Our role is to facilitate flow out of hospital, and so people can return to their homes where they want to be and where they can provide sort of the rest of their healthcare if needed, really became emphasized over the pandemic. And I think that's helped us. That's absolutely helped us in our quest for some of the investments that we know we need in the sector.
Ellen Gardner: One of the things we really admire, Kathryn, that you did early on in your CEO journey was talking openly with staff and asking them what they want you to know. One person told you that they felt that leadership sometimes was missing the focus on the workers. And the implication was that you're not listening enough. Was that a shock to you? What did you think when you heard that?
Kathryn Nichol: Was it a shock? Well, you never want to hear that there's a problem, but honestly it was a gift because there's of course problems. There's always going to be areas to improve. And I think that the candor in which this PSW shared her experience was actually reassuring that she felt safe enough to be able to say that to the new CEO. What does that tell you about the culture of an organization?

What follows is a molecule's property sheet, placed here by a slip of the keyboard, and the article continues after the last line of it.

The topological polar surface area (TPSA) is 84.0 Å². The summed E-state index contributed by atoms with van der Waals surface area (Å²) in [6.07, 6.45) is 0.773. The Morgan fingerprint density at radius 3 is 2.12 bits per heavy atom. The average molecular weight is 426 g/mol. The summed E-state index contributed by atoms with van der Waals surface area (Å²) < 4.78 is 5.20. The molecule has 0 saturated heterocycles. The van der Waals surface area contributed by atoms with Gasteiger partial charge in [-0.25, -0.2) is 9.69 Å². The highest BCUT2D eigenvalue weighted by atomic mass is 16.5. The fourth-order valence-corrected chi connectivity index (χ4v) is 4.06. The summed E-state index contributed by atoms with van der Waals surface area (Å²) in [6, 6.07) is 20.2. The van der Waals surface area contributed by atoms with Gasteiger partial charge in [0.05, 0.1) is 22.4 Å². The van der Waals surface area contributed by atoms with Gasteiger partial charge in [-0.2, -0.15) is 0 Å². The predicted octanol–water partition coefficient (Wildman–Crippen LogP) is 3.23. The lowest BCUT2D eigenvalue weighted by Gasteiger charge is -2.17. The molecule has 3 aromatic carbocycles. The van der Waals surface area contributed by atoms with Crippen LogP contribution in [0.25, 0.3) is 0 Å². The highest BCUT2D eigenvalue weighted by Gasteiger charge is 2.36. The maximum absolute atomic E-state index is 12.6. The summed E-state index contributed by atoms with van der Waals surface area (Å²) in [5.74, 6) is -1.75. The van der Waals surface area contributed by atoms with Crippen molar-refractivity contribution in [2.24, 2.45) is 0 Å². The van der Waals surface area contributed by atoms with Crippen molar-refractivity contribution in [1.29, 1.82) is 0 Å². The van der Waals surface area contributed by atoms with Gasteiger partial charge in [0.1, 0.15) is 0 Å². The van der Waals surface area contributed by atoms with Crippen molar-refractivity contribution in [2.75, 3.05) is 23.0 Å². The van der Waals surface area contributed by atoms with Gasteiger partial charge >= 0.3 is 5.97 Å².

I had worked at VHA previously, so I had some insight into the culture of the organization which is sort of why I was keen to throw my hat in the ring for this position, but that was a true Testament to the culture of the organization. And she's right. The interesting thing about home care is that there are really two very important functions.
One is coordination and scheduling. So putting the visit in people's calendars and getting it organized. And then the other is actually going out and providing the care. And the two really important frontline functions are done by two very different types of people. One is done by coordinators and people with administrative know how. And the other is done by clinical folks, PSWs, nurses, rehab therapists.